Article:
Make this Plum Tart for Dessert
French author, Mirelle Guiliano who wrote French Women Don’t Get Fat shared the following in a blog post about plums. “In France, there is practically a national obsession, for both taste and health purposes, with the many varieties of plums that appear from late summer into fall each year.”
Good news, plums are healthy, full of vitamins and low in calories. However, since I cannot resist buying the fresh plums and apricots at the farmers market, it was time to make something with all the fruit. Enjoy this plum tart for dessert.
Plum Streusel Tart
This tart was inspired by the bounty of fresh plums at our local market. I made jam with the plums to layer onto the crust. If you don't have time for that step, buy high-quality jarred preserves.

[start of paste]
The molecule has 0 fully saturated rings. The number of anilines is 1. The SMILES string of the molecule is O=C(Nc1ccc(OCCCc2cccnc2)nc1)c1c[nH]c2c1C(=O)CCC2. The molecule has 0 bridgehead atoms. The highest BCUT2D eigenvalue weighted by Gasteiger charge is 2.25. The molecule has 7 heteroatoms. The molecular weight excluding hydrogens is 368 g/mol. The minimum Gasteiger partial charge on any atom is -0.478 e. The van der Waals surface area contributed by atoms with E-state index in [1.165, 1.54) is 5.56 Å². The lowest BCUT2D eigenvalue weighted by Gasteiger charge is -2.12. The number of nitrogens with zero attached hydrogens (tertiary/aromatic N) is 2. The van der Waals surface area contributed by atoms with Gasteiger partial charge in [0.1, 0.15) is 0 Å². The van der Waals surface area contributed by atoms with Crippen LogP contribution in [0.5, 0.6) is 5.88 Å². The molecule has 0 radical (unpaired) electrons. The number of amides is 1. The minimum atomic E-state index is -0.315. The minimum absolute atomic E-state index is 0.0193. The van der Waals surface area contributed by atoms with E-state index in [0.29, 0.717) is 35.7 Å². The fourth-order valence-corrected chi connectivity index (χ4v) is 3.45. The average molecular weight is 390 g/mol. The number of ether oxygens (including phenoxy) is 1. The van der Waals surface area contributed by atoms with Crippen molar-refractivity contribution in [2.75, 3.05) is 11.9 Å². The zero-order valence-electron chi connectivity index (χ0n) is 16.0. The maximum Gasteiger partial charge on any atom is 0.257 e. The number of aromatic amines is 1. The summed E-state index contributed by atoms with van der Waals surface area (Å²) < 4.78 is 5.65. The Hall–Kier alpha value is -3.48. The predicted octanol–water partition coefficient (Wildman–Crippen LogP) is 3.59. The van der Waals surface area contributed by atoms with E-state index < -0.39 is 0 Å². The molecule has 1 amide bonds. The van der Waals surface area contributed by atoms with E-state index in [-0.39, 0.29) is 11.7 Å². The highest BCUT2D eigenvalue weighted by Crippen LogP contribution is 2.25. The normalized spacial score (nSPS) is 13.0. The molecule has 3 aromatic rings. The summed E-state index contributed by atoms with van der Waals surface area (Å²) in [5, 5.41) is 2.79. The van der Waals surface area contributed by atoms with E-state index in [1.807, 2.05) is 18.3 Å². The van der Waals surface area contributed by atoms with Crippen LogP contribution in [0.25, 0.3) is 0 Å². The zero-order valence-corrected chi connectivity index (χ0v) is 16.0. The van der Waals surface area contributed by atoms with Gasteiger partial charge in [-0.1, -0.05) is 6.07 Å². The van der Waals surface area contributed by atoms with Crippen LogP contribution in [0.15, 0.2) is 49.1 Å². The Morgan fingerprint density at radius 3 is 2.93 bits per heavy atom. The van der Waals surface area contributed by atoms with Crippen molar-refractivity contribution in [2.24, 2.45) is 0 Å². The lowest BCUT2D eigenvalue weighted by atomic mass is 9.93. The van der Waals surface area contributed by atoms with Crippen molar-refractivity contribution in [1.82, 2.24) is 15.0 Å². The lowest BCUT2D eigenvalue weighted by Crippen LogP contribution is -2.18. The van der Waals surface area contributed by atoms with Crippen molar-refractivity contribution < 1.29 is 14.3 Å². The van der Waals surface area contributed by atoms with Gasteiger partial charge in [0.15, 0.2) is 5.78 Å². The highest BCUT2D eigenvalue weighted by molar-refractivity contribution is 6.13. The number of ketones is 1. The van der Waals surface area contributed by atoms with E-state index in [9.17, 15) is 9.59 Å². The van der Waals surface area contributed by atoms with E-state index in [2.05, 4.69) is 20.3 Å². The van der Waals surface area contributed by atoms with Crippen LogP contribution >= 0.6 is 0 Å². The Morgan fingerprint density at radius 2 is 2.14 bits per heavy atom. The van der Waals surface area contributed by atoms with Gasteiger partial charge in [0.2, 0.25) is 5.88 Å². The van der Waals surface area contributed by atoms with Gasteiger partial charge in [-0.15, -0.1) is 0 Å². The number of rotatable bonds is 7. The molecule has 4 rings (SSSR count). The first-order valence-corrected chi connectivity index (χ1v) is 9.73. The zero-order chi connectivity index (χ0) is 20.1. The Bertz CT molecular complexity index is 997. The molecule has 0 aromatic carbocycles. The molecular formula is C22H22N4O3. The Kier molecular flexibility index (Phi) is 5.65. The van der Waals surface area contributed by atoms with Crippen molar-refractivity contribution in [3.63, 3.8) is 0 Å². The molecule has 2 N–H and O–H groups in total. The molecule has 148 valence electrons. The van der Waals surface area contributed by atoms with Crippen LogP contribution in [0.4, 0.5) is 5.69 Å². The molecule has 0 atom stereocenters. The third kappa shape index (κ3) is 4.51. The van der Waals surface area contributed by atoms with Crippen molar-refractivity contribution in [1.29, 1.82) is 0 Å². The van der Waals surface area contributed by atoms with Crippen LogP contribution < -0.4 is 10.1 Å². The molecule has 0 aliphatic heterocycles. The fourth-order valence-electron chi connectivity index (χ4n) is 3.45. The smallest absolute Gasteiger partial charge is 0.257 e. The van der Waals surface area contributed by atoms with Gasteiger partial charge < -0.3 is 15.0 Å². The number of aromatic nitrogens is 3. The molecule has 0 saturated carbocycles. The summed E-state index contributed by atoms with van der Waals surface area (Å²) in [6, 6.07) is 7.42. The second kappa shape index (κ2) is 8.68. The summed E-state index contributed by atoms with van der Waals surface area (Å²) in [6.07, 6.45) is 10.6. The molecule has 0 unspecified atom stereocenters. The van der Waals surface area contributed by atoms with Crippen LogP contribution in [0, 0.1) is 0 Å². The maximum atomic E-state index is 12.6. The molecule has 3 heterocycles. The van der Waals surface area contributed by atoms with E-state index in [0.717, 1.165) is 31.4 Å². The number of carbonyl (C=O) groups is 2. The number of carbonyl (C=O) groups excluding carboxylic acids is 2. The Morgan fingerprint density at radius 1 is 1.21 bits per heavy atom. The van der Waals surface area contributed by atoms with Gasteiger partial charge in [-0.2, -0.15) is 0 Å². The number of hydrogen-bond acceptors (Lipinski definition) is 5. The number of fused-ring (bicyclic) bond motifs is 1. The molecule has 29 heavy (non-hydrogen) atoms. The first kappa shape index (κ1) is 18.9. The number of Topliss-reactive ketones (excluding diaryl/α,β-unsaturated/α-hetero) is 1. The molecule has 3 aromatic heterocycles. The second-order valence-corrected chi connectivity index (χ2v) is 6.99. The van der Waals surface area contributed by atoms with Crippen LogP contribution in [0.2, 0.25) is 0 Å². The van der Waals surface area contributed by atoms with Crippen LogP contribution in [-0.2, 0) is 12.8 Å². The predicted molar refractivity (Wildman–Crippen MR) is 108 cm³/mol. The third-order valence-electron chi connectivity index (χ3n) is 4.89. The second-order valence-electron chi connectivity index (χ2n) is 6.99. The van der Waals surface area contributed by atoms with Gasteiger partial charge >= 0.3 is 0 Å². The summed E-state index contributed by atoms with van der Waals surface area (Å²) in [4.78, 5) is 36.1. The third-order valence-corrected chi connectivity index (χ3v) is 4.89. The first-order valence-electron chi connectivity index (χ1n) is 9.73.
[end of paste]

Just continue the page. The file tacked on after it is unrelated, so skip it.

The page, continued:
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In Provence, the annual fruit parade starts with strawberries and cherries and ends with apples and pears. Somewhere in the middle of the summer after apricots, peaches and nectarines, the plums make their appearance. Plums come in a multitude of colours and sizes. Some of the popular varieties include; Reine Claude verte (greengage) and the small yellow Mirabelle. The oblong purple Italian plum (la quetsche in France) are called fresh prunes. The round red, black varieties are considered Japenese plums.
Dried plums are called prunes. The prunes made with Ente plums from Agen, in central France, even have an IGP (Protected Geographical Indication). However, the pit of fresh prunes are easy to remove (freestone), whereas, with plums, the seed is harder to remove (clingstone).